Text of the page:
• Alignment to the Dimensions of the NGSS: A. Learners are provided with an opportunity to use models created from NASA satellite data to develop a deeper understanding of climate variations and the effect on living organisms. The role of precipitation on plant density is connected back to latitude, altitude, and local and regional geography, all of which can affect oceanic and atmospheric flow patterns. Using models to explain the interactions between systems is done as learners make connections between climate and plant growth to determine cause and effect relationships. C. The disciplinary core idea of Weather and Climate is the focus of this lesson, and the authors also indicate the inclusion of the Roles of Water in Earth’s Surface Processes and Global Climate Change, however these are not the primary focus. The Science Practice of Analyzing and Interpreting Data is a key aspect of this lesson when students look for patterns in the satellite data, while using models and communication are also part of the lesson. The Cross-Cutting Concept of Cause and Effect is highlighted when students look for relationships between precipitation and plant density. Systems and System Models and Stability and Change are also incorporated. This lesson would be part of a unit or deeper study of climate. Additional experience with satellite models is recommended, such as temperature, sea level, or precipitation maps, searchable at https://www.visibleearth.nasa.gov/. A structured lesson can be found at http://www.discoveryeducation.com/teachers/free-lesson-plans/reading-satellite-images.cfm Background in the energy spectrum would enhance the understanding of this lesson, such as https://opb.pbslearningmedia.org/resource/phy03.sci.phys.energy.lp_emspect/making-waves-with-the-electromagnetic-spectrum/#.Wz6h-9JKiUk.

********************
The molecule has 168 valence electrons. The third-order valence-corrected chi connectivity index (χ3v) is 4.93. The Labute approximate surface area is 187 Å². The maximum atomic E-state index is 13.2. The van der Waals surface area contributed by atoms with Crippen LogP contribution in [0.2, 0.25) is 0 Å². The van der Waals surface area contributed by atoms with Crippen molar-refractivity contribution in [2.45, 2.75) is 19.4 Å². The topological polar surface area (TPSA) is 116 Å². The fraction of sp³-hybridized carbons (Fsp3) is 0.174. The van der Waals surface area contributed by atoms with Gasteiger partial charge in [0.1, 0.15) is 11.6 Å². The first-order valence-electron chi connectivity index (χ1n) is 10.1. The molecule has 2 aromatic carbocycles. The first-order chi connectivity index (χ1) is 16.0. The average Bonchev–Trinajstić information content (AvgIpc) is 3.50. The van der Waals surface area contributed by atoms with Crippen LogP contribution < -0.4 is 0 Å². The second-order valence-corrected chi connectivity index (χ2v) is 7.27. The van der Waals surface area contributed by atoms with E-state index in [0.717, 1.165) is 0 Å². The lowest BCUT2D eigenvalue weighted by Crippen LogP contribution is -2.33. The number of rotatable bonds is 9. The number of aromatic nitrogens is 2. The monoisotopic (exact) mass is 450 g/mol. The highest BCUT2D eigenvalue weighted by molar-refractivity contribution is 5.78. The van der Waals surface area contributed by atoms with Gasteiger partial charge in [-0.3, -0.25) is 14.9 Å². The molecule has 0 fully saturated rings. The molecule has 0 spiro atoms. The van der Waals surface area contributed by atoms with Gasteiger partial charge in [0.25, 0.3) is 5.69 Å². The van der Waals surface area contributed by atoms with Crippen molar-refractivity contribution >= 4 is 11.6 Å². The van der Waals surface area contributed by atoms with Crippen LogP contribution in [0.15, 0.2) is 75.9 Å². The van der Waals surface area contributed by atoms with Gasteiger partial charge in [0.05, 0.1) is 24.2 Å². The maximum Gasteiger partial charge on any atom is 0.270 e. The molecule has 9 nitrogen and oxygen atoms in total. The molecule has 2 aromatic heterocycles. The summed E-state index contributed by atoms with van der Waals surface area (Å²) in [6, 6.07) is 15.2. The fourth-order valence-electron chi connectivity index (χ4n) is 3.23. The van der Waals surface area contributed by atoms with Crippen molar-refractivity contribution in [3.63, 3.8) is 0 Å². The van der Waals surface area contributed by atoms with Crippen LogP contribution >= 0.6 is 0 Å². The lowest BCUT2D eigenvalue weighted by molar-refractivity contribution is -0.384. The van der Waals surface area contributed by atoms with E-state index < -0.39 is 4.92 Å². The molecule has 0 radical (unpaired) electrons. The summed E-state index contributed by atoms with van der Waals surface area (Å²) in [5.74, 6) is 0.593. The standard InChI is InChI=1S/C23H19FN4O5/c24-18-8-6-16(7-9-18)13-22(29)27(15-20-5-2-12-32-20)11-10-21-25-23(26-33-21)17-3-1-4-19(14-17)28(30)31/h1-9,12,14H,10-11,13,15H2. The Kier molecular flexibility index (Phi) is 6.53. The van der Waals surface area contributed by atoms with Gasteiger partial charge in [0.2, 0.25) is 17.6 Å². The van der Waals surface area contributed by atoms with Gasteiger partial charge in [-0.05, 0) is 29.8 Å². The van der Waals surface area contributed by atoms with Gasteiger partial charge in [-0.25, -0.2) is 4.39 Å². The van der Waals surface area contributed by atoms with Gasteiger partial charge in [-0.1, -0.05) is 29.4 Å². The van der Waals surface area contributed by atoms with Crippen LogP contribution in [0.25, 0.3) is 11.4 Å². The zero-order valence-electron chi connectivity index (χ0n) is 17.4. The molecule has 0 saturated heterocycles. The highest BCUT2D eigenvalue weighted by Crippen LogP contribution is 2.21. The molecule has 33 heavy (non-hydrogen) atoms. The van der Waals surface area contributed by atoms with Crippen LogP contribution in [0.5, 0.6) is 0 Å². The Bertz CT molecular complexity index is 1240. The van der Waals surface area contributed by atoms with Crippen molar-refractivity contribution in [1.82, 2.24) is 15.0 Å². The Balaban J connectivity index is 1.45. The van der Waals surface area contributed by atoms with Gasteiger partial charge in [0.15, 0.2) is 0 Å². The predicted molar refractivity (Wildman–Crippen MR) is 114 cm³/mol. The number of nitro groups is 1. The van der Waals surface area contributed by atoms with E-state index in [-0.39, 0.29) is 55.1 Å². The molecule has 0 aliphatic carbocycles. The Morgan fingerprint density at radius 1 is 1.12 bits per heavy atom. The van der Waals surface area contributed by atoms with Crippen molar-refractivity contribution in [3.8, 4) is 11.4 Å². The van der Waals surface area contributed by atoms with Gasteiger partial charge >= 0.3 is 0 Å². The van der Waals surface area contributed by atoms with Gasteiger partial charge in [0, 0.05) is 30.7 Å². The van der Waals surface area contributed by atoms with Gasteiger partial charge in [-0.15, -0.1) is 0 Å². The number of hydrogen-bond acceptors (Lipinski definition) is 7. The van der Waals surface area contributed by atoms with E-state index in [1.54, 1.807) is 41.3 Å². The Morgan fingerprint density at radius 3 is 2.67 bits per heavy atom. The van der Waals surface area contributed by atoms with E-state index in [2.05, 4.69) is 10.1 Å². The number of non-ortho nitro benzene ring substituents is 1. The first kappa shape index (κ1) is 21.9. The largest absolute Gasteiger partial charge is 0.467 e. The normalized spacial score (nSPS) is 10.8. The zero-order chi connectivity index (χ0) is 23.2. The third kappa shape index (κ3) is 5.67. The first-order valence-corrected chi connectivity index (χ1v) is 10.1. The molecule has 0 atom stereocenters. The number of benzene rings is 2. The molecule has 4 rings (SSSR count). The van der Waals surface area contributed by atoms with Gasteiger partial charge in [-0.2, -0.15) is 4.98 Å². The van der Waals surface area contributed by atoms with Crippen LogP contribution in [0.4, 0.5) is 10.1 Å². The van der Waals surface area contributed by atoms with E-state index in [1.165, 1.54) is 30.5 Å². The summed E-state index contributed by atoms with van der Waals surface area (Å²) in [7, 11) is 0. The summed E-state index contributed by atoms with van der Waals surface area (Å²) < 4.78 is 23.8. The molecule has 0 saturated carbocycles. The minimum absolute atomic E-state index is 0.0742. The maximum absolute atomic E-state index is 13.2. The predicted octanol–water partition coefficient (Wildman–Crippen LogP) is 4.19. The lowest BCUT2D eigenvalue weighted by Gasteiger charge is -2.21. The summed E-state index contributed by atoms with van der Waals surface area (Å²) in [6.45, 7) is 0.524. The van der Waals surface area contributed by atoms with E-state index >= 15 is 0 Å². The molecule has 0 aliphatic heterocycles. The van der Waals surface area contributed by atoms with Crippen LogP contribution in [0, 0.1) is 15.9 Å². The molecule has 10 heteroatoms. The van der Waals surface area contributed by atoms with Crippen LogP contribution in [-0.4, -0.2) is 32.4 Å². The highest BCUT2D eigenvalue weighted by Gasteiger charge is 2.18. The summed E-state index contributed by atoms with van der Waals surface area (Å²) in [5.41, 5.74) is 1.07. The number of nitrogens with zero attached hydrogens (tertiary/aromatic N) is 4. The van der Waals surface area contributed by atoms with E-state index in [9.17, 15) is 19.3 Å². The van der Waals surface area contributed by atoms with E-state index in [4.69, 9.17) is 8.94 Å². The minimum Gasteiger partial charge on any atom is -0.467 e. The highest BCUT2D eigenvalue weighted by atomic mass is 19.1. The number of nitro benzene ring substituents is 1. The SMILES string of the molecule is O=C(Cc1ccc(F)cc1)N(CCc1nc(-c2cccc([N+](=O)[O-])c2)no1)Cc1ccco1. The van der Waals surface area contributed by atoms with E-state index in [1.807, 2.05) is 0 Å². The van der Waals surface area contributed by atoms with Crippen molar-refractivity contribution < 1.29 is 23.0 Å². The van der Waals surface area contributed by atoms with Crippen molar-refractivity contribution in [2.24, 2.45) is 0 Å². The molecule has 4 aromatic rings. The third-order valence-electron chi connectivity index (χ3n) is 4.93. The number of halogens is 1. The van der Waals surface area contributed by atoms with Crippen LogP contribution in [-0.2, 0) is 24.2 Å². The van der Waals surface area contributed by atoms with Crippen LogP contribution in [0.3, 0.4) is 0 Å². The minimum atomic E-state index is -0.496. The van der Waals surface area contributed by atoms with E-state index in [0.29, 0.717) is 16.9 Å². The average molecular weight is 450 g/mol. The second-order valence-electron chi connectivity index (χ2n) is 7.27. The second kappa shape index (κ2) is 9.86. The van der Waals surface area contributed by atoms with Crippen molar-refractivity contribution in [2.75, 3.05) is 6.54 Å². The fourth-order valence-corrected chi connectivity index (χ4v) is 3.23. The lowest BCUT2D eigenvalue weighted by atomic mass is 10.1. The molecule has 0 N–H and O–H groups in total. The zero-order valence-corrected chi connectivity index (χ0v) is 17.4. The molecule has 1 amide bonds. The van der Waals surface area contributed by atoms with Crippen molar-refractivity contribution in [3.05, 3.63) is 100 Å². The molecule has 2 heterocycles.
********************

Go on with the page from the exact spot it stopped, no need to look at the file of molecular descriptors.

• Instructional Supports: Students are engaged in a relevant phenomena that combines multiple practices as learner propose explanations for their observations. Students have several opportunities to express their observations and ideas in this lesson. First, through group review and discussion, then either individually or as a group for part 2, and finally in small groups for part 3. All results are recorded on a student answer form, which could be reviewed as the lesson progresses or after students have completed the written form. The student form provides a place to identify their evidence and to further explain their ideas and explanations about the relationship between plant density and precipitation in various locations. This lesson progresses from the pre-lesson review of weather and climate to the phenomena of precipitation and its potential impact on plant growth. This introduction is followed by steps leading students through a deeper analysis of the satellite data, ultimately creating a claim based on evidence supported by the data. Scientifically accurate and grade-level appropriate; potential misconceptions are addressed in the background information. This lesson does not provide connections, support, or extensions specifically designed for extension or differentiation. Individual educators are able to support students through instructional practices such as small groups or pairing of students. During the introduction of this lesson a discussion of local precipitation and pictorial examples of local vegetation would increase student engagement, especially if there are familiar, substantial changes in both within a limited distance. This lesson should be presented as part of a larger unit or study in order to more thoroughly develop the practices and understanding of climate effects.

  • Monitoring Student Progress: A student assessment form is included with suggested answers provided for most questions. The included student page moves through the lesson in steps. A variety of question and response formats are used. Educator will need to monitor responses. Some of the questions require greater comprehension skills and may require educator guidance throughout the lesson. This lesson uses a combination of independent student work and teacher-lead discussion. Since some of the language will be new to students this is preferable over using this as a completely independent task. The lesson is designed to facilitate class discussion, which may support the development of scientific argumentation skills when discussing the claim and evidence portion of the lesson.

  • Quality of Technological Interactivity: There is no interactivity.